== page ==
An evening pause: Of all the animators in the world today, Hayao Miyazaki is probably the best. Every single one of his films is an incredible viewing experience. Here is a clip from Whisper of the Heart (1995), a truly wonderful film about young love and hope. Though he didn’t direct it, Miyazaki wrote the screenplay and storyboards as well as produced it. Not surprisingly, the film is seeped in his style, with the same unique but believable characters, unpredictable but compelling story-telling, and a magical originality that is rare in movies today.

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ISS and Chinese satellite debris

Russian mission control has indicated that the debris left over from destruction of a Chinese satellite in 2007 poses a “danger” to the International Space Station. Key quote from a Russian official:

“If the calculations show that the debris is approaching the station at an unacceptably close range, the six astronauts will receive the order to take shelter in the two Russian Soyuz spacecraft which are docked with the ISS.”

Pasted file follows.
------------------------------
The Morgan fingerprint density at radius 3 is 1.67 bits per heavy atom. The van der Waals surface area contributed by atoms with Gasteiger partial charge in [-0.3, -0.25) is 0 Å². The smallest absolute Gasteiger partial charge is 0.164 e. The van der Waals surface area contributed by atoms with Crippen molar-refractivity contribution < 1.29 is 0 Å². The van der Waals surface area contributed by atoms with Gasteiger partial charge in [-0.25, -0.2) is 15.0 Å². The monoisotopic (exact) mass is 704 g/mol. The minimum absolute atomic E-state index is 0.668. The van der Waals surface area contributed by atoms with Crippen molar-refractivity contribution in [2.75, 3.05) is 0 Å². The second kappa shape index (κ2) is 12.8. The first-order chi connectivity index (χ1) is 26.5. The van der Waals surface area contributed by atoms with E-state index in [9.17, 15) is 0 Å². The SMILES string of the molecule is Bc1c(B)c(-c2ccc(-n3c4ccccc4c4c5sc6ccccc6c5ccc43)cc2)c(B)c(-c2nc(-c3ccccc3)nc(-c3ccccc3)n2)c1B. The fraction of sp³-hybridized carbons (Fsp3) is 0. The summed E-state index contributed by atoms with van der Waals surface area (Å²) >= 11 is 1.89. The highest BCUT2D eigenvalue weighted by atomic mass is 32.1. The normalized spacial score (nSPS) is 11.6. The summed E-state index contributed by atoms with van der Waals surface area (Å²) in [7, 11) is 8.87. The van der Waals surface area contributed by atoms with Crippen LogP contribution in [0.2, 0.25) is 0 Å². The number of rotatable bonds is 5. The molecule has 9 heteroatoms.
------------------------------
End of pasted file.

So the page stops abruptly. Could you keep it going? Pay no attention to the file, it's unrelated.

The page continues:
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Jackie Gleason and Frank Fontaine

An evening pause: In the 1960s, the Jackie Gleason Show was one of television’s most popular variety shows. Each episode had one regular routine, where Gleason played Joe the bartender, visited by an unseen Mr. Dunnaghy. Invariably, Joe would bring out his friend, Crazy Guggenheim, played by Frank Fontaine. Fontaine, as Crazy, would then hold everyone spellbound for five plus minutes with the most silly charactor humor one can imagine.

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Solar powered plane flies for two weeks

Zephr, a British-built solar-powered unmanned plane was ordered to return to Earth after flying continuously for two weeks without refueling. Key quote: